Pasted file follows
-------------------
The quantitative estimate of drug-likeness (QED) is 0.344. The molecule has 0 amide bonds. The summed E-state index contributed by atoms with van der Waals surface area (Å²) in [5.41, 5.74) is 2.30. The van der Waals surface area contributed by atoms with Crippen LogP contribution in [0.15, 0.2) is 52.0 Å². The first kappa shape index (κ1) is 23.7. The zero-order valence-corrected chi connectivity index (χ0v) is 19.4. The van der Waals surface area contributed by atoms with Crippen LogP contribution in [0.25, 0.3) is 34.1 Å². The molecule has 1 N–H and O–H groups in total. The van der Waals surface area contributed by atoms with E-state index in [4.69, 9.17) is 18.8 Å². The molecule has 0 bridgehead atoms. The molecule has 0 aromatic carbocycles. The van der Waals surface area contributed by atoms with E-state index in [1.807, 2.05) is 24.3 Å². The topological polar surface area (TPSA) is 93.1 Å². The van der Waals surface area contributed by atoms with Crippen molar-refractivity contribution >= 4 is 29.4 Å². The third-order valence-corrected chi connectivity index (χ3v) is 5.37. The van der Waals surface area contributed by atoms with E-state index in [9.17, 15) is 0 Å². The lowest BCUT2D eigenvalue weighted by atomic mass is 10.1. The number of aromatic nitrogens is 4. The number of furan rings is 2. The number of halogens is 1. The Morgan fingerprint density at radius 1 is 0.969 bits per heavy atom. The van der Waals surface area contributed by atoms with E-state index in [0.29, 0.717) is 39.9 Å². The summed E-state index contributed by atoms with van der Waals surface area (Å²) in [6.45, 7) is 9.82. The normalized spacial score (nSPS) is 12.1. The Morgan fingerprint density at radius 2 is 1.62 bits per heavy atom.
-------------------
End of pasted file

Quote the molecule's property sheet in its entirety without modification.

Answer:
The quantitative estimate of drug-likeness (QED) is 0.344. The molecule has 0 amide bonds. The summed E-state index contributed by atoms with van der Waals surface area (Å²) in [5.41, 5.74) is 2.30. The van der Waals surface area contributed by atoms with Crippen LogP contribution in [0.15, 0.2) is 52.0 Å². The first kappa shape index (κ1) is 23.7. The zero-order valence-corrected chi connectivity index (χ0v) is 19.4. The van der Waals surface area contributed by atoms with Crippen LogP contribution in [0.25, 0.3) is 34.1 Å². The molecule has 1 N–H and O–H groups in total. The van der Waals surface area contributed by atoms with E-state index in [4.69, 9.17) is 18.8 Å². The molecule has 0 bridgehead atoms. The molecule has 0 aromatic carbocycles. The van der Waals surface area contributed by atoms with E-state index in [1.807, 2.05) is 24.3 Å². The topological polar surface area (TPSA) is 93.1 Å². The van der Waals surface area contributed by atoms with Crippen molar-refractivity contribution >= 4 is 29.4 Å². The third-order valence-corrected chi connectivity index (χ3v) is 5.37. The van der Waals surface area contributed by atoms with E-state index in [9.17, 15) is 0 Å². The lowest BCUT2D eigenvalue weighted by atomic mass is 10.1. The number of aromatic nitrogens is 4. The number of furan rings is 2. The number of halogens is 1. The Morgan fingerprint density at radius 1 is 0.969 bits per heavy atom. The van der Waals surface area contributed by atoms with E-state index in [0.29, 0.717) is 39.9 Å². The summed E-state index contributed by atoms with van der Waals surface area (Å²) in [6.45, 7) is 9.82. The normalized spacial score (nSPS) is 12.1. The Morgan fingerprint density at radius 2 is 1.62 bits per heavy atom.